President Trump’s order to bar refugees and immigrants from seven Muslim-majority countries is on temporary hold, and a court hearing later today could eventually force a ruling by the U.S. Supreme Court.
One of the latest biotech executives to speak out against the ban is in the backyard of Mitch McConnell (R-KY), the top Republican in the U.S. Senate. Cedric Francois, the founder, president, and CEO of Louisville, KY-based Apellis Pharmaceuticals, penned an open letter to McConnell last week to urge McConnell’s opposition. He also wrote that if the Trump administration expanded its policies to include a registry of Muslims, he... Read more »Reprints | Share:
Noori Barka came to California on an H-1B visa in 1986 to work for Santa Monica-based Specialty Laboratories, a medical diagnostics company best known for its clinical testing services. Barka said he had just completed his doctorate in immunology in Belgium, and moved to America with his wife, Evelyn, and his son, David, who was then barely a month old.
At that time, Iraq had been locked for close to six years in war with Iran. Despite the enormous casualties, Barka said there weren’t many refugees emigrating from Iraq to the U.S. back then.
But that has all changed in recent... Read more »Reprints | Share:
Folks had just clocked out last Friday when the Trump Administration announced a travel ban that threw airports around the country into chaos. That announcement set the tone for this week in life sciences. Many in biopharma blasted Trump’s order and tried to grapple with its implications. At the same time, a handful of the industry’s top CEOs flew to Washington for a meeting with the President, who promised to speed the drug approval process, lower drug prices, and overhaul the FDA. Meanwhile, the future of the Affordable Care Act remains undecided, and Tom Price’s controversial candidacy for the top healthcare... Read more »Reprints | Share:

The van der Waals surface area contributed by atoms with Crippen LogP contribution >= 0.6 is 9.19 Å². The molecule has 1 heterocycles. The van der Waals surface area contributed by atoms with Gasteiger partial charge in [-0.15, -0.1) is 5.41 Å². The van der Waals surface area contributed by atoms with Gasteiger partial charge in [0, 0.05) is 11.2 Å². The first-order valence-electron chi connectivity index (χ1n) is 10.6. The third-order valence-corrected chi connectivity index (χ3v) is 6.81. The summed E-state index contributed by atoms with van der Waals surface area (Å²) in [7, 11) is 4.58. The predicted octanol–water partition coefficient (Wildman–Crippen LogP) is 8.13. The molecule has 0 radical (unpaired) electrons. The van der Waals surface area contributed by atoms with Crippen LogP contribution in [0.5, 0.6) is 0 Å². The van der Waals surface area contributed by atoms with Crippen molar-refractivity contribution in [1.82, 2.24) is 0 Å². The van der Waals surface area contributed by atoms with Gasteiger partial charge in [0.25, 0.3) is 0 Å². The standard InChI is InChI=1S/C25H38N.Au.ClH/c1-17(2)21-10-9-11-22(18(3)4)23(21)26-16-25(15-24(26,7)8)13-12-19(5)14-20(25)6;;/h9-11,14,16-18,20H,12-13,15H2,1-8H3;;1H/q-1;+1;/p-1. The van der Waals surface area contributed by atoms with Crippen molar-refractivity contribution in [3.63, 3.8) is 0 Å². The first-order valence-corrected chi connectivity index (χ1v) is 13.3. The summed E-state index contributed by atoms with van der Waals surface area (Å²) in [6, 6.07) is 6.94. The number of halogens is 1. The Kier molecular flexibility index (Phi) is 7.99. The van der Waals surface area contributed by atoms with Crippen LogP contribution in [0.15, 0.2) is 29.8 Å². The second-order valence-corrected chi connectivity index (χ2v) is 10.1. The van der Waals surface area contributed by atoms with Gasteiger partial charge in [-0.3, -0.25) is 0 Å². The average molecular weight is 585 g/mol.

A team of decorated academic chemists in San Diego have been working since 2014 on a biotech startup that aims to find new drugs faster. The company now has a lot of cash in the bank and a well-known biopharma scientist to guide it.
Vividion Therapeutics is launching with $50 million pledged from investment firms Arch Venture Partners and Versant Ventures. Former Celgene (NASDAQ: CELG) president of research and early development Tom Daniel—who, as Xconomy reported previously, left the company over the summer to begin advising biotechs and venture firms—is executive chairman.
In an interview, Daniel (pictured) said that... Read more »Reprints | Share:
[Updated, 1:57 pm E.T., see below] Another major U.S. health insurer, UnitedHealthCare, has said it would cover the first-ever approved drug for the rare disease spinal muscular atrophy, a closely watched bellwether in the national debate over drug prices. While UHC’s policy is less restrictive than the one disclosed recently by rival insurer Anthem, UHC has nonetheless set limits and will only pay past an initial handful of doses if doctors can prove the drug is working.Reprints | Share: